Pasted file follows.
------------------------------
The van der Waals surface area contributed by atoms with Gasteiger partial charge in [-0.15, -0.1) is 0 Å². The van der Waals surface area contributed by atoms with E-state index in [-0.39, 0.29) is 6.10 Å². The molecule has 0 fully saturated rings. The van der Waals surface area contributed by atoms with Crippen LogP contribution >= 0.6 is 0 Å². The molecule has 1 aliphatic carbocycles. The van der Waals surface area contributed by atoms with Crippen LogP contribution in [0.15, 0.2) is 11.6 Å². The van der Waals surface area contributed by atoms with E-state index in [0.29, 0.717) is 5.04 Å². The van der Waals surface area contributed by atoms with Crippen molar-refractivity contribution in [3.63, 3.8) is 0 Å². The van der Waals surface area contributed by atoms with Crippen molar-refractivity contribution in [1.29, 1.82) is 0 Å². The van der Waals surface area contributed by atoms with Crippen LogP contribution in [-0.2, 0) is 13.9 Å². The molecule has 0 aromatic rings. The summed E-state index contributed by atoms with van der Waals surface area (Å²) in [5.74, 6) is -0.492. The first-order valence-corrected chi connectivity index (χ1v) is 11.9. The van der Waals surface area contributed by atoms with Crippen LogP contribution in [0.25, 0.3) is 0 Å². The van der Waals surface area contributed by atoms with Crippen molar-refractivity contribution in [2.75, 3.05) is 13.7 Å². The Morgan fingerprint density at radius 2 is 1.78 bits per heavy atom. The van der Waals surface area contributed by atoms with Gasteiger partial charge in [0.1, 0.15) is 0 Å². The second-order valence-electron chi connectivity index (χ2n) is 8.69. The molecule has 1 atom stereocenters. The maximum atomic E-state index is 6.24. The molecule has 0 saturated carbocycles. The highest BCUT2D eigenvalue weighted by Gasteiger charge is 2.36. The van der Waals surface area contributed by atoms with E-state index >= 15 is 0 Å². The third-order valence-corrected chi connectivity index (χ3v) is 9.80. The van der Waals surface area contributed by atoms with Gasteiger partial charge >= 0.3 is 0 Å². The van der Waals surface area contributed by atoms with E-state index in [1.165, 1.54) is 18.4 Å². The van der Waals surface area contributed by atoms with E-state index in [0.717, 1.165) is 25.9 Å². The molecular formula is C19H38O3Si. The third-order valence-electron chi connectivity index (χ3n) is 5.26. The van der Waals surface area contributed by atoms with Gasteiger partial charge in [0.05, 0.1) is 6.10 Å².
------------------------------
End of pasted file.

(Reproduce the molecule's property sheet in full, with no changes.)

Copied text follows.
The van der Waals surface area contributed by atoms with Gasteiger partial charge in [-0.15, -0.1) is 0 Å². The van der Waals surface area contributed by atoms with E-state index in [-0.39, 0.29) is 6.10 Å². The molecule has 0 fully saturated rings. The van der Waals surface area contributed by atoms with Crippen LogP contribution >= 0.6 is 0 Å². The molecule has 1 aliphatic carbocycles. The van der Waals surface area contributed by atoms with Crippen LogP contribution in [0.15, 0.2) is 11.6 Å². The van der Waals surface area contributed by atoms with E-state index in [0.29, 0.717) is 5.04 Å². The van der Waals surface area contributed by atoms with Crippen molar-refractivity contribution in [3.63, 3.8) is 0 Å². The van der Waals surface area contributed by atoms with Crippen molar-refractivity contribution in [1.29, 1.82) is 0 Å². The van der Waals surface area contributed by atoms with Crippen LogP contribution in [-0.2, 0) is 13.9 Å². The molecule has 0 aromatic rings. The summed E-state index contributed by atoms with van der Waals surface area (Å²) in [5.74, 6) is -0.492. The first-order valence-corrected chi connectivity index (χ1v) is 11.9. The van der Waals surface area contributed by atoms with Crippen LogP contribution in [0.25, 0.3) is 0 Å². The van der Waals surface area contributed by atoms with Crippen molar-refractivity contribution in [2.75, 3.05) is 13.7 Å². The Morgan fingerprint density at radius 2 is 1.78 bits per heavy atom. The van der Waals surface area contributed by atoms with Gasteiger partial charge in [0.1, 0.15) is 0 Å². The second-order valence-electron chi connectivity index (χ2n) is 8.69. The molecule has 1 atom stereocenters. The maximum atomic E-state index is 6.24. The molecule has 0 saturated carbocycles. The highest BCUT2D eigenvalue weighted by Gasteiger charge is 2.36. The van der Waals surface area contributed by atoms with E-state index >= 15 is 0 Å². The third-order valence-corrected chi connectivity index (χ3v) is 9.80. The van der Waals surface area contributed by atoms with Gasteiger partial charge >= 0.3 is 0 Å². The van der Waals surface area contributed by atoms with E-state index in [1.165, 1.54) is 18.4 Å². The van der Waals surface area contributed by atoms with E-state index in [0.717, 1.165) is 25.9 Å². The molecular formula is C19H38O3Si. The third-order valence-electron chi connectivity index (χ3n) is 5.26. The van der Waals surface area contributed by atoms with Gasteiger partial charge in [0.05, 0.1) is 6.10 Å².